Wednesday, January 14, 2015
A Ripple Conversation with Bone Man
These cats blew me away last year with their debut, now Pink Tank Records unleashes their follow-up and it's destined to become a classic. Bone Man.
When I was a kid, growing up in a house with Cat Stevens, Neil Diamond, and Simon and Garfunkel, the first time I ever heard Kiss's "Detroit Rock City," it was a moment of musical epiphany. It was just so vicious, aggressive and mean. It changed the way I listened to music. I've had a few minor epiphany's since then, when you come across a band that just brings something new and revolutionary to your ears.
What have been your musical epiphany moments?
Marian: I grew up listening to mostly classical and folk music and film scores as a teenager, when somehow Nirvana’s In Utero fell into my hands. Initially, I was put off by the track list (there was this song called ‘Rape Me’ and I was sure I wasn't into rap music…), But when I finally broke through my early doubts, this kind of raw, aggressive, dark, cynical, life-negating energy within the music turned into my first musical revelation.
Ötzi: My first musical epiphany as a teen came with Lagwagon, they just blew my mind with the melody work they did, as well as with Pantera, their sound was just more powerful than anything I had heard before.
Talk to us about the song-writing process for you. What comes first, the idea? A riff? The lyrics? How does it all fall into place?
Bone Man: There’s certainly no strict order in how a song comes into being - mostly it starts with a riff or with jamming, and the ideas eventually turn into a piece of music. In most cases, the lyrics follow at last, trying to fit the general mood of the piece.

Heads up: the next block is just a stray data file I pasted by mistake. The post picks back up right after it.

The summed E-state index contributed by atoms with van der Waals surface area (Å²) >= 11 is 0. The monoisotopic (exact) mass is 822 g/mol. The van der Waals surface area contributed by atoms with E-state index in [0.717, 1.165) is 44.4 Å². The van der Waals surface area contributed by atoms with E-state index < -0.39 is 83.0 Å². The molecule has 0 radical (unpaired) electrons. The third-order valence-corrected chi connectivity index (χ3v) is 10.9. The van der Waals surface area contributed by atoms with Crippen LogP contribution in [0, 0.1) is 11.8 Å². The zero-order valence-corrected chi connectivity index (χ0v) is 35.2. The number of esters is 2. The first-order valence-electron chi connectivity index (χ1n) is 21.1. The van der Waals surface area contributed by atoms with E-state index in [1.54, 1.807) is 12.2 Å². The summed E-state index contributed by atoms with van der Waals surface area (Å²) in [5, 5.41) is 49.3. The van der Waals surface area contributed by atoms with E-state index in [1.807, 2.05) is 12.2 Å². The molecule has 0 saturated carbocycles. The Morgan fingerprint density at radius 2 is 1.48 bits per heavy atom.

Who has influenced you the most?
Marian: Personally, as a teenager I was influenced by a lot of the more noisy, dirty and weirder bands that blossomed and withered in the second half of the last century. Later, I got into ambient and soundtrack music. Still, it’s hard to tell who really had the greatest influence on my musical striving.
Where do you look for continuing inspiration? New ideas, new motivation?
Marian: This band is mostly about the darker shades of human nature, partly introspective, partly cynical – failure, weaknesses, the imperfections of man, the low causes people choose to fight for. Just how people never fail to amaze and repel me, they are a never-ending source of inspiration. Furthermore, we try to work on ourselves and to continuously develop our sound.
We're all a product of our environment. Tell us about the band's hometown and how that reflects in the music?
Marian: Our city (Kiel) is certainly not the hub of the world. It’s a somewhat silent, somewhat unsettled place at the Baltic sea. For the most part, we have our problems getting along with the the general mentality of main Germany, we’re a little bit trapped in the no-man’s-land between Hamburg and Scandinavia. This may have a certain influence on our music, but all in all, people tend to have the same problems pretty much everywhere.
Where'd the band name come from?
Marian: I have always been fascinated by bones, carcasses, dead matter and the like as a very strong symbol of «the way of all flesh». Still, this is not a dull fascination with the morbid, I rather see bones as a symbol of life, since death is an intrinsic part of life and thus nothing to fear. So, «Bone Man» has something dark, rotten, cynical to it, Albeit not in the grim death metal sense, but with a certain love of life.
You have one chance, what movie are you going to write the soundtrack for?
Marian: I guess I’d go for a movie like «Valhalla Rising», «Into the Wild» or «The Seventh Seal», but on the other hand, we think our music would be unsuitable for most soundtracks - trickling in the background would do our songs no good.